Re: [IxDA] Direct to Code Wireframing

15 Sep 2010 - 12:40am
5 years ago
1 reply
862 reads

3. I have worked in shops in which designers threw Photoshop files, JPGs, or something similar over the wall to developers.  Because of the differences in emphases and priorities between interaction designers and developers, the results were generally disastrous.  Of course, this is the extreme end of the spectrum, but hopefully, you get the point.

4. All that said, I strongly recommend the interaction designer create the HTML and CSS.  I know for some IxDs, this might smell and taste like coding, but in my experience, without the IxD doing so, the user loses -- in some cases, a lot -- and that's what we're here for:  to advocate for the user.

5. Some tools might create a good start to HTML and CSS, but I would never leave to the tool to do so.  I'd always check its work.

6. I have even created unobtrusive JavaScript widgets myself, not leaving that to developers either.  I know I'm a picky SOB, but again, developers general won't think to or won't know how to make sure the interactions are free from problems.  And it can easily be argued that it's not their job.  For example, I created my own suggestion box (auto-completion widget) years ago.  You've probably seen many examples in which this type of widget had major usability issues.  Even the one in iTunes (the song information editor) has problems, because it forces letter casing, despite what the user types.  By creating my own, I was able to test it and discovered problems I coded.  It was a very iterative process before the user even saw it.  As another example, consider an icon list that is supposed to act like your normal "select" HTML list.  Would a developer think to make sure Alt-down-arrow pops up the list for personas who use the keyboard extensively?  Not likely.  And I know this is <em>way</em> too close to coding for some.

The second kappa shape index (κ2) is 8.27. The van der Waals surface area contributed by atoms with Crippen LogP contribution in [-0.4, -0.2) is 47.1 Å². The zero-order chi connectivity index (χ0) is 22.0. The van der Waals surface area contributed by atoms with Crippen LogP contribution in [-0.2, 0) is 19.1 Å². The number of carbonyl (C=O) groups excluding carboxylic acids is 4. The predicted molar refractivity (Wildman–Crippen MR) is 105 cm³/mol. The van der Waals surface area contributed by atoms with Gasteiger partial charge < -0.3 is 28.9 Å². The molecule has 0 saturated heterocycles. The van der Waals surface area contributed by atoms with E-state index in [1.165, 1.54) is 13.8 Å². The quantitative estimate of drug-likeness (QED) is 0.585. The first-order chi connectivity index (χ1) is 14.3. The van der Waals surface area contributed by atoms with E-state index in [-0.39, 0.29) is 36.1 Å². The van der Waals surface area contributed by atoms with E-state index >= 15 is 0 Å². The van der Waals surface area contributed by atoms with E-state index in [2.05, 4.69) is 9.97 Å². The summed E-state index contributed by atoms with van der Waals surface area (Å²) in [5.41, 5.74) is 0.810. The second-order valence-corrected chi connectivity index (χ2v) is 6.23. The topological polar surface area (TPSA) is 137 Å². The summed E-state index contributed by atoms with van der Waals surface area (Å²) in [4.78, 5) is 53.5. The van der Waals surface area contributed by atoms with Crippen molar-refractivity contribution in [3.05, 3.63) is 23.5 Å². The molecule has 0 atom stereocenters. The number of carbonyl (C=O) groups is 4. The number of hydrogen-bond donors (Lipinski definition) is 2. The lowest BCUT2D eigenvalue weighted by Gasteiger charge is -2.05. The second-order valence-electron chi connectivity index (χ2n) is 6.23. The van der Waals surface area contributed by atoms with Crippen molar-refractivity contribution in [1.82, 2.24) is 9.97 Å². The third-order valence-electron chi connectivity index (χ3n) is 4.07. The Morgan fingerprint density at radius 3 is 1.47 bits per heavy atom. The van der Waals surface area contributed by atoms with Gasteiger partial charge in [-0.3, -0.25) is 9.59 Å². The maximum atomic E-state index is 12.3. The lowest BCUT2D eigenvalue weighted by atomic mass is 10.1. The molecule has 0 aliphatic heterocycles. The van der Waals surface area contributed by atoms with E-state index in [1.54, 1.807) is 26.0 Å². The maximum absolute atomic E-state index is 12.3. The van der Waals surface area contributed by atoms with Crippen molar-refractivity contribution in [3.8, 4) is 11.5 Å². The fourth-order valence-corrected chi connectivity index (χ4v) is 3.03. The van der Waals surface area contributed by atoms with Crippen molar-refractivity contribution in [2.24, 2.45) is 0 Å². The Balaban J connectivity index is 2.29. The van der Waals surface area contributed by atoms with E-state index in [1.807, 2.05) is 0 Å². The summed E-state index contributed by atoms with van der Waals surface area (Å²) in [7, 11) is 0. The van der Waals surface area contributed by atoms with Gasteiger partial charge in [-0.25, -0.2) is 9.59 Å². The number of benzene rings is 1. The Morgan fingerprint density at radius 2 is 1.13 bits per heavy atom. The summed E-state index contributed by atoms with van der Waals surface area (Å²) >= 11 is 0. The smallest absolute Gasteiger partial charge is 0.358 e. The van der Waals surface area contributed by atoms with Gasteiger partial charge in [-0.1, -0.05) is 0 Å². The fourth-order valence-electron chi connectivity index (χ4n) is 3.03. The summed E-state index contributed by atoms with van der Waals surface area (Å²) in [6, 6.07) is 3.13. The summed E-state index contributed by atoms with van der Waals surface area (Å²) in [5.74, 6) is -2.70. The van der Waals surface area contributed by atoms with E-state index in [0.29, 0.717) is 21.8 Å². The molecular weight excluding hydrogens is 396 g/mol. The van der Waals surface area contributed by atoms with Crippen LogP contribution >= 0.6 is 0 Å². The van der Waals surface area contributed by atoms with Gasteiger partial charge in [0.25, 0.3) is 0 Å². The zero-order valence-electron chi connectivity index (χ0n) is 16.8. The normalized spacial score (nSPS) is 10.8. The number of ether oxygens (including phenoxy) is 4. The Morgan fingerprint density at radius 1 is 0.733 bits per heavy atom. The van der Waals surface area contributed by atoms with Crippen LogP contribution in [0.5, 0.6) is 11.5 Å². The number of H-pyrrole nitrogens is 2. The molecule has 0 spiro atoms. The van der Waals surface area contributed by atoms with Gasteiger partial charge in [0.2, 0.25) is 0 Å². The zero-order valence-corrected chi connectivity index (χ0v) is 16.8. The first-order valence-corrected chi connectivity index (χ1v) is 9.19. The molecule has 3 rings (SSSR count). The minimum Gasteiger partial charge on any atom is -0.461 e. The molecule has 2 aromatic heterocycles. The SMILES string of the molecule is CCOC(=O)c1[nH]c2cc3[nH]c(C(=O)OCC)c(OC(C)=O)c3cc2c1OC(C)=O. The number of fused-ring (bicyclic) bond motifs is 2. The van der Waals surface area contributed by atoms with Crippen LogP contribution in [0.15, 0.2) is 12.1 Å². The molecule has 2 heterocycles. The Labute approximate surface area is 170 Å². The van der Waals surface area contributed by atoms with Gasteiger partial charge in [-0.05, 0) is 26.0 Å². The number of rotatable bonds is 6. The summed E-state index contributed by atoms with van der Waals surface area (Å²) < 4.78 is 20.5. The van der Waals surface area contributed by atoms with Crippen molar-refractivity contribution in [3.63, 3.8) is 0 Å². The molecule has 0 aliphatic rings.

7. My bottom line is this:  If you have it in you, and it's practical in your organization, create as much as you can for the user, because it's in your best interests, and yours are the user's interests.  I like dom.latham's suggestion of partnering with developers if this is not possible or practical.

Am I understanding you right that you mean it's better for interaction designers (and maybe ux designers) to have a technical background, or at least deep technical knowledge about how his/her interaction patters are implemented in code?  

You don't fear that this can hurt the design, in the way that the you know too much about the implementation model?
Me, I started in the engineering department and I often wonder if my deep knowledge about technical stuff will stop me from becoming a great interaction and ux designer.  If it will stop me from thinking outside of the box.


15 Sep 2010 - 9:57am
Paul Pinkney

Good questions.